6.  Takes note of the proposal to set up a network made up of representatives of the various competent national services of all the Member States; stresses that this network should operate within the scope of the cooperation between national, regional and local authorities with responsibilities in disaster management, spatial planning and risk mapping and management; emphasises the role of this network in exchanging experience and prevention measures and in establishing a common methodology and minimum requirements for hazard and risk mapping at EU level; calls for the inclusion in this network of representatives from agriculture and for consideration also to be given to hearing UNEP, social and non-governmental organisations working in this area and other actors with links to and, therefore, a knowledge of the land;7.  Regards as essential cooperation on the dissemination of information and experience, technical and scientific applications and also the coordination of strategies for the development of intervention capacities;

8.  Calls on regions to build on already existing territorial and cross-border coordination networks in order to develop cooperation focusing more specifically on disaster prevention; believes that cross-border cooperation structures, such as the macro-regions, with their functionally-oriented cooperation, can become effective platforms for cooperation in the field of disaster prevention; advocates making use of the valuable experience acquired in this field through projects implemented in the past under the Community’s INTERREG Initiative;

9.  Takes the view that coordinated actions and strategies between Member States, the different sectors and the different actors involved in the disaster management cycle can lead to real advances in the field of disaster prevention; highlights the role that voluntary work can play in these strategies and calls on the Member States to foster cooperation to this end at national, regional and local level; suggests that the possibility be assessed, in the context of the European Year of Volunteering 2011, of organising voluntary work cooperation at Member State level with a view to disaster prevention;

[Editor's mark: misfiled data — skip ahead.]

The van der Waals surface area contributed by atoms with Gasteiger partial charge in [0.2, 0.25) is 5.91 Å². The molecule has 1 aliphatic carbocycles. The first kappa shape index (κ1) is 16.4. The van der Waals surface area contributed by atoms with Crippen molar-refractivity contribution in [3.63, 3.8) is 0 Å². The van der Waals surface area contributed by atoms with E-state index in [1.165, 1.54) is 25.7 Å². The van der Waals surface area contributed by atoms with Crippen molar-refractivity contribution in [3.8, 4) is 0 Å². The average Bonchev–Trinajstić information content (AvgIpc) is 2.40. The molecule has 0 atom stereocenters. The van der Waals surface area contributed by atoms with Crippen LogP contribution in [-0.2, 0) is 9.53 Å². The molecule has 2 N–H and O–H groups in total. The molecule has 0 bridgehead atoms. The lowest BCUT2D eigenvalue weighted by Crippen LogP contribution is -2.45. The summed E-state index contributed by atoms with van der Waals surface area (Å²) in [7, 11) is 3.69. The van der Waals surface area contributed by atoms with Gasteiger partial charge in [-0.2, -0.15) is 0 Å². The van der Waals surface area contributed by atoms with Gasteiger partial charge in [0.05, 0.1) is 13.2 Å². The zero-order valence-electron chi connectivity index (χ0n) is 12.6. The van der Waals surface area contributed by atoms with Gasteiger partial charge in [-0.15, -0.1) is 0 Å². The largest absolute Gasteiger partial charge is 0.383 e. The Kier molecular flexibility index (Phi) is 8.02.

10. Urges cooperation between Member States, countries neighbouring the EU and developing countries in cross-border projects sharing best practice and disseminating practical knowledge through the EU’s neighbourhood policy programmes and development programmes;

11. Emphasises that the principle of non-discrimination must be included in aid provision; notes that assistance should be provided on the basis of need, without discrimination based on the race, colour, sex, language, religion, political or other opinion, national or social origin, property, birth or other status of recipients;

12. Points out that environmental problems, caused and exacerbated by climate change, are currently responsible for a growth of forced migration and therefore wishes to highlight the increasing link between asylum seekers and areas of environmental decline; calls for better protection and resettlement of ‘climate refugees’;

13. Stresses that it is the regions and local communities that bear the brunt of natural disasters and that, generally speaking, neither their material and human resources nor their know‑how or financial resources are sufficient to cope with these disasters under a purely national and/or regional approach, and that these disasters call for an effective European‑level solidarity‑based response;

14. Points out the importance of reducing inequalities between regions and Member States in terms of their capacity to protect their populations, and their property, including the cultural heritage, by supporting their efforts to improve prevention, particularly in the regions and Member States that are highly vulnerable to the risk of disasters; urges that particular attention be paid to the most isolated, most sparsely populated, mountainous and border regions of Europe, and the most economically disadvantaged European regions;